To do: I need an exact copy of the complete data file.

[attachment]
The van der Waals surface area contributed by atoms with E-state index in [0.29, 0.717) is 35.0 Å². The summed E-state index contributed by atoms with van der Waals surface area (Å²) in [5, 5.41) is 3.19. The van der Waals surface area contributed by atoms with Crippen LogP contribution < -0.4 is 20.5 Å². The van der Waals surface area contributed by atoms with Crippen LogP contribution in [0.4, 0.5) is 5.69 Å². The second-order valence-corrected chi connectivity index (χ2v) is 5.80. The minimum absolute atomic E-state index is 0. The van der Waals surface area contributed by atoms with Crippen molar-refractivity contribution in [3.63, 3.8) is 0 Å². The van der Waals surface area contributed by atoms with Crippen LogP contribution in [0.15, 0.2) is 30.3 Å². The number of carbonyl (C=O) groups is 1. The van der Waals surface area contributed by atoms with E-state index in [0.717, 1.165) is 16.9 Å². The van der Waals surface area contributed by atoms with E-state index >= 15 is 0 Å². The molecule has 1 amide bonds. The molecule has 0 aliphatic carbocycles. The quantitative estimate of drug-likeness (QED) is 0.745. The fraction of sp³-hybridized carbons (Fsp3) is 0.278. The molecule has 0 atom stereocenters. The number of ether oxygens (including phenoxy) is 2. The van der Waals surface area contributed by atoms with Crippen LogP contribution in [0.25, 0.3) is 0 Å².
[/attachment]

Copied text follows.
The van der Waals surface area contributed by atoms with E-state index in [0.29, 0.717) is 35.0 Å². The summed E-state index contributed by atoms with van der Waals surface area (Å²) in [5, 5.41) is 3.19. The van der Waals surface area contributed by atoms with Crippen LogP contribution < -0.4 is 20.5 Å². The van der Waals surface area contributed by atoms with Crippen LogP contribution in [0.4, 0.5) is 5.69 Å². The second-order valence-corrected chi connectivity index (χ2v) is 5.80. The minimum absolute atomic E-state index is 0. The van der Waals surface area contributed by atoms with Crippen molar-refractivity contribution in [3.63, 3.8) is 0 Å². The van der Waals surface area contributed by atoms with Crippen LogP contribution in [0.15, 0.2) is 30.3 Å². The number of carbonyl (C=O) groups is 1. The van der Waals surface area contributed by atoms with E-state index in [0.717, 1.165) is 16.9 Å². The van der Waals surface area contributed by atoms with E-state index >= 15 is 0 Å². The molecule has 1 amide bonds. The molecule has 0 aliphatic carbocycles. The quantitative estimate of drug-likeness (QED) is 0.745. The fraction of sp³-hybridized carbons (Fsp3) is 0.278. The molecule has 0 atom stereocenters. The number of ether oxygens (including phenoxy) is 2. The van der Waals surface area contributed by atoms with Crippen LogP contribution in [0.25, 0.3) is 0 Å².